The Storm Crux Pearl is a nice offering in Storm’s high end Premier Line. When you need the strong move of an asymmetric ball on a medium to medium-heavy pattern, the Crux Pearl offers that clean look through the heads but nice read in the mids. It is not the hookingest ball out there, but that actually makes it more usable than many high end pieces. Adding the pearl cover to this core gives this ball just the added length over the original Crux to make it much more usable on typical conditions.
2 thoughts on “Storm Crux Pearl Bowling Ball Review”
Is 450 rpm now considered “tweener”? If so, I am probably considered a fluffer.
But seriously, the typical bowler is closer to Elysia than Travis. If an amazing talent like Elysia has trouble with the Crux Pearl on THS, then not too many people should be buying it. Yet, it will probably be more popular than the Rocket or Unhinged which are better suited to THS.
One of these days the general bowling public will realize what is truly best for them, until then, Storm and others are smart to produce these heavy oil balls since everyone will buy them even though they never see true heavy oil.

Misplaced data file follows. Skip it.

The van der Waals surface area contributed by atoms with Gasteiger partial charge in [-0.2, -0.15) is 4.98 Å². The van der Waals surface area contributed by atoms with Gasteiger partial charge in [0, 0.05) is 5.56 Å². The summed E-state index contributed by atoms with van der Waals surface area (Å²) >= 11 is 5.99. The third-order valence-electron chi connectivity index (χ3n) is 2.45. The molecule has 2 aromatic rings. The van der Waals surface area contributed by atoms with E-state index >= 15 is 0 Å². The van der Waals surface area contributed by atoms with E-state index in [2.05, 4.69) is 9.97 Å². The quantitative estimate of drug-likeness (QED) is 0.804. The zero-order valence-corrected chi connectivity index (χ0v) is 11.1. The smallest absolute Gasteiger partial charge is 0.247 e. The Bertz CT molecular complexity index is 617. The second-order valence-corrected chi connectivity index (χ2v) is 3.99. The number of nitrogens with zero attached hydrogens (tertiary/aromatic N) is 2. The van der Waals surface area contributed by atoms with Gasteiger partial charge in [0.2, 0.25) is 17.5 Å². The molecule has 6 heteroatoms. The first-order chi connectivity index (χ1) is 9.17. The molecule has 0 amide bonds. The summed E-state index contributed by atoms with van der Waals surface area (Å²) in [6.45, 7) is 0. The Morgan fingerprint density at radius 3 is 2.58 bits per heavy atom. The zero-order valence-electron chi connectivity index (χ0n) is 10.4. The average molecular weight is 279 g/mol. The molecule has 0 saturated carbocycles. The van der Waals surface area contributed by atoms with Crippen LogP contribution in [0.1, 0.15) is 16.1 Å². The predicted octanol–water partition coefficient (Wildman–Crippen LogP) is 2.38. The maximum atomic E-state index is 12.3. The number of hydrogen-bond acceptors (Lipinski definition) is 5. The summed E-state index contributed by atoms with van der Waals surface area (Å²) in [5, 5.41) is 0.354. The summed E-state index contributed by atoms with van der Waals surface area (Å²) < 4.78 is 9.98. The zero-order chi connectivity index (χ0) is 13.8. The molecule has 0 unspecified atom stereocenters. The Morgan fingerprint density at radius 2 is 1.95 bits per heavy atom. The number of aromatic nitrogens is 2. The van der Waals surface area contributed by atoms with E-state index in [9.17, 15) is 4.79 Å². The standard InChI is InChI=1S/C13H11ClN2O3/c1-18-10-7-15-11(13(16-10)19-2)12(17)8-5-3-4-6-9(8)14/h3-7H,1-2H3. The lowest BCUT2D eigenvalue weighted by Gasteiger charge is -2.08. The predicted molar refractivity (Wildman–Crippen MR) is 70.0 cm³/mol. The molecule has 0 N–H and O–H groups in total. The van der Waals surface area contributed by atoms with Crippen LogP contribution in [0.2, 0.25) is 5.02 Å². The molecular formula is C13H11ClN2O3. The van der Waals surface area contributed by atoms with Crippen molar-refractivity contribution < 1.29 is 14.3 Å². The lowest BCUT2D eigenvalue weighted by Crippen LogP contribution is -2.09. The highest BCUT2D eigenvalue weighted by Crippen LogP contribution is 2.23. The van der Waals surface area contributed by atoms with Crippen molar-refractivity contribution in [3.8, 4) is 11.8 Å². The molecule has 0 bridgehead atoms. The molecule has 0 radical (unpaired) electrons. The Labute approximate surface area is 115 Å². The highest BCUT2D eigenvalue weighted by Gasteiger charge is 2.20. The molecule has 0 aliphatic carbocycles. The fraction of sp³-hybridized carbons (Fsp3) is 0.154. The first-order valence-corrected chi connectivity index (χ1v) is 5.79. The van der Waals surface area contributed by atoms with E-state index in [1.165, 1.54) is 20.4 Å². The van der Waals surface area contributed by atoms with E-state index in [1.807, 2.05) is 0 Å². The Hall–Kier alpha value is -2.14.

You know, I’d like to say that most bowlers are lower rev bowlers, if not just to make me feel better… However,the fact of the matter is the game has changed and kids are throwing the ball differently today. All the lift has gone away and a quick snap release is in. Bottom line, the average RPM has gone up. I can hardly find a young bowler with less than 400 rpm these days.
Just to also clarify, Elysia did not have trouble with the Crux Pearl. It was my observation that the Rocket matched up better and smoothed out the reaction on this condition more than the Crux Pearl.
In my mind these “heavy oil” balls really have a role in “controlling” motion. What I mean is that when the middle of the road balls are clean through the heads, storing lots of energy, they can really be a bit strong or over/under. Sometimes, balling up to a ball that will read the midlane a bit more will naturally smooth out the backends created a more ideal ball reaction. Travis test showed that very well. For Elysia, she simply didn’t need the potent motion of the asymmetrical core, therefore the Rocket was smoother and more consistent.
I show both in hopes it will help bowlers see something in their game they recognize to help them make the best decision for themselves.
BTW, The Rocket and Unhinged are going to be extremely popular balls. I do agree with you, most people rarely see floods. This is part of the reason why the Crux Pearl and Hyper Cell Skid will be pretty popular as they offer a cleaner look than the Crux and Hyper Cell that allows more bowlers to use them on medium conditions, even though they are still fairly strong.